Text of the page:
Civil servants often neglect to use the sort of language that will appeal to a new ruling party. I remember thinking the Lib Dems would embrace the idea of building a “Big Society”. But the concept was doomed because the words were “Conservative words”, not Lib Dem ones. So be creative: we scrapped the "delivery unit" introduced by the previous lot and replaced it with the “implementation unit” – although I struggled to see any real differences!


Incoming governments tend to have a clear 100-day plan. They want to be able to demonstrate change quickly in tangible ways. But many changes take a long time to develop and deliver. A new administration will naturally want to allocate public spending to its own priorities, not those of its predecessor, prompting an immediate spending review. Don’t rush into such an important set of decisions, though, without careful analysis. It may be wise to argue for extending existing spending plans for a year while preparing for more fundamental shifts in resources.

The ministerial code

New ministers have to understand their responsibilities and duties under the ministerial code. In this context be proactive and help them comply with the rules and guidance. For example, some will have to put investments into blind trusts, or dispose of them to avoid conflicts of interest. If they are reluctant, GCHQ will happily demonstrate just how easily others can intercept their so-called private messages. Let’s hope the evidence that emerged during the Covid Inquiry will make politicians (and civil servants) appreciate the perils of WhatsApp groups. Labour ministers will need to learn to record official business properly in ways that will be very different from the discussions and decisions they might have taken in opposition.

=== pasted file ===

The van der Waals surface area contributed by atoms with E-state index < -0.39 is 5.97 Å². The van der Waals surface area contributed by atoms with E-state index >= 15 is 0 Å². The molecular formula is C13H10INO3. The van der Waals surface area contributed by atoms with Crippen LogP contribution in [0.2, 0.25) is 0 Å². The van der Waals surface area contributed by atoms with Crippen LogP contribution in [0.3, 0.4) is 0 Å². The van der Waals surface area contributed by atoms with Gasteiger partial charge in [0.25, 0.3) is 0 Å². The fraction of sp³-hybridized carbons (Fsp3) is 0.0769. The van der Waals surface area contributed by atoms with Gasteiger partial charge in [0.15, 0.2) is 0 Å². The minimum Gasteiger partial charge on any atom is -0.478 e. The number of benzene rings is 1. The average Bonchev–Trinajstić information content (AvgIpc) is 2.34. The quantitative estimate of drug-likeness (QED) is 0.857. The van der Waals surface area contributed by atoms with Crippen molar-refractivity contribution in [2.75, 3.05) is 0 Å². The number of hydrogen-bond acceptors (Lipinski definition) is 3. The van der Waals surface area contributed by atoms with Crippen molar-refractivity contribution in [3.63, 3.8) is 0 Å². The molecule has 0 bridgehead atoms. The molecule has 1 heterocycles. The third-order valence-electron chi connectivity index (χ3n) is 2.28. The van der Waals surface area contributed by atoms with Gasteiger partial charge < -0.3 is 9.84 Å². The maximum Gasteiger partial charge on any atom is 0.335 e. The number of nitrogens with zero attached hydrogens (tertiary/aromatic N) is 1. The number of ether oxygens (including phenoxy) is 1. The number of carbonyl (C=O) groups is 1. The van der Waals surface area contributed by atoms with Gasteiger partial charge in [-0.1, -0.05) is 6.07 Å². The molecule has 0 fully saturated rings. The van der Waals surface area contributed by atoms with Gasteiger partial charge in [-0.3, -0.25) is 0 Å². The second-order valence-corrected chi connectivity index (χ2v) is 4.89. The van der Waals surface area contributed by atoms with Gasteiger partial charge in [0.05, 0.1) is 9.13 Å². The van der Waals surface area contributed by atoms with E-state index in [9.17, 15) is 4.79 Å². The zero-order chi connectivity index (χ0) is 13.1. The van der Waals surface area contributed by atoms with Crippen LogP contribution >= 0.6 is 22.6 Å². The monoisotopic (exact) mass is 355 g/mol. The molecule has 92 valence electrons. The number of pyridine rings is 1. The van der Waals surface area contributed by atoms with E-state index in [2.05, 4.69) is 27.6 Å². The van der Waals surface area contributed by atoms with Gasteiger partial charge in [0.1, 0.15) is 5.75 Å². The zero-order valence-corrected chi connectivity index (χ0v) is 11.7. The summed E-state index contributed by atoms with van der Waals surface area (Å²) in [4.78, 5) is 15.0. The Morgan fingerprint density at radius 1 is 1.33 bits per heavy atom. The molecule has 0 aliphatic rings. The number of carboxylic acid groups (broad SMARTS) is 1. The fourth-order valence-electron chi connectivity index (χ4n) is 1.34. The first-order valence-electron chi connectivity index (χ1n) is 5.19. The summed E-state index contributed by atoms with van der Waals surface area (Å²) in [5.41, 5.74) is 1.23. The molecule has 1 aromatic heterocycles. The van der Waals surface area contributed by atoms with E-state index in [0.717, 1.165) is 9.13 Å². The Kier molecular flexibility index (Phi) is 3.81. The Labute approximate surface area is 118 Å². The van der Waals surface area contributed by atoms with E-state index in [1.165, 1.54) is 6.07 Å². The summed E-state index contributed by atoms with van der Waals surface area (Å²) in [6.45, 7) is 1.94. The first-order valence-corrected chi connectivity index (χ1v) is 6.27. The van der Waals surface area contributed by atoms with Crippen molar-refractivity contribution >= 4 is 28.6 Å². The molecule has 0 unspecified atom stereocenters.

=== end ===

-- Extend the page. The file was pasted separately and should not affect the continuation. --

They will receive invitations to all sorts of wonderful events, and will be wise to decline most of them. The code requires ministers to ensure that no conflict arises, or appears to arise, between their public duties and their private interests. If Labour wins, the prime minister’s chief of staff, Sue Gray (the ex head of propriety and ethics in the Cabinet Office) will likely take a very dim view of anyone breaking the rules.

And finally...

Finally, remember that changes of administration are quite rare in the UK’s  first-past-the-post voting system. So make the most of this unusual opportunity and think of innovative ways to deliver the new administration’s desired outcomes.

Many senior civil servants will have experience of transitions, so if this is your first time ask them for their advice. If, like me, you are one of those who has seen quite a few be ready to pass on what you learnt last time while realising that, as they say, the past may not be a good guide to the future. Good luck!

Gus O’Donnell was cabinet secretary and head of the civil service from 2005-2011.

This article first appeared in the Heywood Quarterly and is republished here with the Editor's permission and the permission of the author. 

Heywood Quarterly is a new publication which aims to celebrate innovation in the civil service and champion the ideals of Jeremy Heywood, the former cabinet secretary who died in 2018. The brainchild of Suzanne, Jeremy’s widow, it recently launched a mini series of articles on the election process and on the roles and responsibilities of public servants during an election campaign (of which this article by Gus O’Donnell is one).

Heywood Quarterly will publish its first full edition later in the summer. Join the Quarterly's mailing list to receive each edition and be notified when each new article is posted.